Professor David Benyon, Napier University, Edinburgh
Designing Blended Spaces
A blended space is a space where a physical space is deliberately integrated in a close-knit way with a digital space. Because the digital space has been designed and integrated with a physical space a novel user experience is created. New properties emerge from the particular combination of physical and digital that may give rise to a new sense of presence.
Blending Theory was originally developed as a theory of linguistics and language understanding. Prof Benyon introduced the concepts to interaction design with his book Designing with Blends in 2006 and followed this with Spaces of interaction, Places for Experience (2014, Morgan and Claypool). In this talk, he will explore the ideas and where they have been applied.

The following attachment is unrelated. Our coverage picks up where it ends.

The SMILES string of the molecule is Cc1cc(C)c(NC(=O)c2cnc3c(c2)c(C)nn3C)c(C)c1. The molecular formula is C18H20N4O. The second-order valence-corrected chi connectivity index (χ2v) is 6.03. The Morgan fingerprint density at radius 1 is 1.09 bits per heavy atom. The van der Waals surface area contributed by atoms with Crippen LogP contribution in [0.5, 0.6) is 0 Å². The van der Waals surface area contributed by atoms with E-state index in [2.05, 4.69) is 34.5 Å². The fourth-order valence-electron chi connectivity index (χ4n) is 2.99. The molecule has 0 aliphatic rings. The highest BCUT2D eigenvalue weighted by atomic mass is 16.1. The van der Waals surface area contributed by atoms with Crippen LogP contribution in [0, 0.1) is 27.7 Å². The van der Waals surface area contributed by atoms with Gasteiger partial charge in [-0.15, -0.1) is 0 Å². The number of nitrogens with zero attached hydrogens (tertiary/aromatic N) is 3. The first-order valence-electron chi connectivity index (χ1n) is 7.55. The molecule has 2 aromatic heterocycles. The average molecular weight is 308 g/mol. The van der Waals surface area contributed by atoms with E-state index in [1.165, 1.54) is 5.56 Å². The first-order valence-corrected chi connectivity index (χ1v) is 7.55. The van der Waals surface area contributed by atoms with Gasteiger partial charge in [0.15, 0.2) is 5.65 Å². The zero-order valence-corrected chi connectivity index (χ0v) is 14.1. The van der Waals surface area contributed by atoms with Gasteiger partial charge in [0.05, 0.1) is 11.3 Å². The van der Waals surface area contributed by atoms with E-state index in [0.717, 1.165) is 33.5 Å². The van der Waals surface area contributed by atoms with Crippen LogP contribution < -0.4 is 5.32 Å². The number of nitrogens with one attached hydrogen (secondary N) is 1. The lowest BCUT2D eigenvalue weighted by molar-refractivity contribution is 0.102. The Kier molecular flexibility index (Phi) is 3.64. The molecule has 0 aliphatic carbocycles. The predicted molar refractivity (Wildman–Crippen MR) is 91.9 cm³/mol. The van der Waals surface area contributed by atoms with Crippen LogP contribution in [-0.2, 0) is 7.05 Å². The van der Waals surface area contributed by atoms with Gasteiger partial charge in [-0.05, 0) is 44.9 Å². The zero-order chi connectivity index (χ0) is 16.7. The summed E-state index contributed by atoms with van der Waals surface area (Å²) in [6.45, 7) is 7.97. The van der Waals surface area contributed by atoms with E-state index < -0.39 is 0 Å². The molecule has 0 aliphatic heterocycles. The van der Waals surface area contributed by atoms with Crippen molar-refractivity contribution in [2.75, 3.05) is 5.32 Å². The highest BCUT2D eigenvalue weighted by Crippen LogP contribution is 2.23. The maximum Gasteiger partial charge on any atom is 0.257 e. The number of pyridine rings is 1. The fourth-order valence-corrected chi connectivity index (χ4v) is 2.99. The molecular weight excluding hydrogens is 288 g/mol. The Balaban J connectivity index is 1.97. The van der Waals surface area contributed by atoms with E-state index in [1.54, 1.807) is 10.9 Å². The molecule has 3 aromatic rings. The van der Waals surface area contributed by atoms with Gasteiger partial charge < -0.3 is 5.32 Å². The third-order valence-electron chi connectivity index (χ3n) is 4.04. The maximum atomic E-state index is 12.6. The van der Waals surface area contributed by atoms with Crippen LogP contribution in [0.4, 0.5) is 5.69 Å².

Professor David Benyon has been working in the area of human-computer interaction (HCI) and interaction design for over 25 years. He has written widely on the subject with over 150 refereed publications covering HCI, interaction design and intelligent user interfaces. He published one of the first textbooks on HCI in 1994 and recently completed the 4th edition of the textbook Designing User Experience: a comprehensive guide to HCI, UX and interaction design (Pearson, 2013). In 2007 Prof Benyon introduced ideas of conceptual blending to HCI with his book Designing with Blends (MIT Press, with Manuel Imaz). He published his monograph Spaces of Interaction, Places for Experience with Morgan and Claypool in September 2014.
School of Computing Science & Digital Media, Robert Gordon University, Sir Ian Wood Building, Garthdee, Aberdeen, Lecture Room N117, 13:00 – 14:00.